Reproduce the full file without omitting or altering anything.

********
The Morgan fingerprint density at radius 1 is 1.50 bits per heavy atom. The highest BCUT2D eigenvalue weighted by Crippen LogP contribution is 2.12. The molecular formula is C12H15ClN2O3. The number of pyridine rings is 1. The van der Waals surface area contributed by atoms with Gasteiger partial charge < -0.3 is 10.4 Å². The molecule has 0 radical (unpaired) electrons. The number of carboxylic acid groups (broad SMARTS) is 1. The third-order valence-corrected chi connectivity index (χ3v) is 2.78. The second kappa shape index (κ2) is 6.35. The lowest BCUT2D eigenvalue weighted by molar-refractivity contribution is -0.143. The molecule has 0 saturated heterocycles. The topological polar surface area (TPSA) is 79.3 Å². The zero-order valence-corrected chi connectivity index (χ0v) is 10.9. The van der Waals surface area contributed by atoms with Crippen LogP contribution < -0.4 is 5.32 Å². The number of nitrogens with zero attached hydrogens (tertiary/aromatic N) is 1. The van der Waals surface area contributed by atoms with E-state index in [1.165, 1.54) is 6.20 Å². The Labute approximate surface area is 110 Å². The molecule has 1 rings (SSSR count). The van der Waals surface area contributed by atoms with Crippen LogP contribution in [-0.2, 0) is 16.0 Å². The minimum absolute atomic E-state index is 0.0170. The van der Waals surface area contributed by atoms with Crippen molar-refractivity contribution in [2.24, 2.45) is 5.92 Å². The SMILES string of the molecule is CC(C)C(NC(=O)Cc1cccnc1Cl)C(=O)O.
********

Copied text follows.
The Morgan fingerprint density at radius 1 is 1.50 bits per heavy atom. The highest BCUT2D eigenvalue weighted by Crippen LogP contribution is 2.12. The molecular formula is C12H15ClN2O3. The number of pyridine rings is 1. The van der Waals surface area contributed by atoms with Gasteiger partial charge < -0.3 is 10.4 Å². The molecule has 0 radical (unpaired) electrons. The number of carboxylic acid groups (broad SMARTS) is 1. The third-order valence-corrected chi connectivity index (χ3v) is 2.78. The second kappa shape index (κ2) is 6.35. The lowest BCUT2D eigenvalue weighted by molar-refractivity contribution is -0.143. The molecule has 0 saturated heterocycles. The topological polar surface area (TPSA) is 79.3 Å². The zero-order valence-corrected chi connectivity index (χ0v) is 10.9. The van der Waals surface area contributed by atoms with Crippen LogP contribution < -0.4 is 5.32 Å². The number of nitrogens with zero attached hydrogens (tertiary/aromatic N) is 1. The van der Waals surface area contributed by atoms with E-state index in [1.165, 1.54) is 6.20 Å². The Labute approximate surface area is 110 Å². The molecule has 1 rings (SSSR count). The van der Waals surface area contributed by atoms with Crippen LogP contribution in [-0.2, 0) is 16.0 Å². The minimum absolute atomic E-state index is 0.0170. The van der Waals surface area contributed by atoms with Crippen molar-refractivity contribution in [2.24, 2.45) is 5.92 Å². The SMILES string of the molecule is CC(C)C(NC(=O)Cc1cccnc1Cl)C(=O)O.